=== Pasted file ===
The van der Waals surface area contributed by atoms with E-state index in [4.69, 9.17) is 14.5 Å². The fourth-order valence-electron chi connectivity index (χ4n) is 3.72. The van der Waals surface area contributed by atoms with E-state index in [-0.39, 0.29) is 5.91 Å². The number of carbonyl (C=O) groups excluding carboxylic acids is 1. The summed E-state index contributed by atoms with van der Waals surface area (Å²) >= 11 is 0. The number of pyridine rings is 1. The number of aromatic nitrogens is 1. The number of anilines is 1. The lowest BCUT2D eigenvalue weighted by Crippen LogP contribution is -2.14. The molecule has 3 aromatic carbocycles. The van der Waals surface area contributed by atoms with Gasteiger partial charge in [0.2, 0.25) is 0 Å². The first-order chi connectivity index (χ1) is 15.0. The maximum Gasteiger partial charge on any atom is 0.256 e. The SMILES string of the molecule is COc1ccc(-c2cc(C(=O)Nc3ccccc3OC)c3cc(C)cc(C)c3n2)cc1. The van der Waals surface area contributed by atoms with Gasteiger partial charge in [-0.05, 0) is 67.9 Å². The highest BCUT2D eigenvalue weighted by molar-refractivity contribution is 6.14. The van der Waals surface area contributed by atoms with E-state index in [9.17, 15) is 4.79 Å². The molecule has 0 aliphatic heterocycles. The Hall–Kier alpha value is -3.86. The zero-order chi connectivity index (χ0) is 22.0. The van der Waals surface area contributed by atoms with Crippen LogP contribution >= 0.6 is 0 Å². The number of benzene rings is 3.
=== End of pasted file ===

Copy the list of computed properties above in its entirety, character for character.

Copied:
The van der Waals surface area contributed by atoms with E-state index in [4.69, 9.17) is 14.5 Å². The fourth-order valence-electron chi connectivity index (χ4n) is 3.72. The van der Waals surface area contributed by atoms with E-state index in [-0.39, 0.29) is 5.91 Å². The number of carbonyl (C=O) groups excluding carboxylic acids is 1. The summed E-state index contributed by atoms with van der Waals surface area (Å²) >= 11 is 0. The number of pyridine rings is 1. The number of aromatic nitrogens is 1. The number of anilines is 1. The lowest BCUT2D eigenvalue weighted by Crippen LogP contribution is -2.14. The molecule has 3 aromatic carbocycles. The van der Waals surface area contributed by atoms with Gasteiger partial charge in [0.2, 0.25) is 0 Å². The first-order chi connectivity index (χ1) is 15.0. The maximum Gasteiger partial charge on any atom is 0.256 e. The SMILES string of the molecule is COc1ccc(-c2cc(C(=O)Nc3ccccc3OC)c3cc(C)cc(C)c3n2)cc1. The van der Waals surface area contributed by atoms with Gasteiger partial charge in [-0.05, 0) is 67.9 Å². The highest BCUT2D eigenvalue weighted by molar-refractivity contribution is 6.14. The van der Waals surface area contributed by atoms with E-state index in [9.17, 15) is 4.79 Å². The molecule has 0 aliphatic heterocycles. The Hall–Kier alpha value is -3.86. The zero-order chi connectivity index (χ0) is 22.0. The van der Waals surface area contributed by atoms with Crippen LogP contribution >= 0.6 is 0 Å². The number of benzene rings is 3.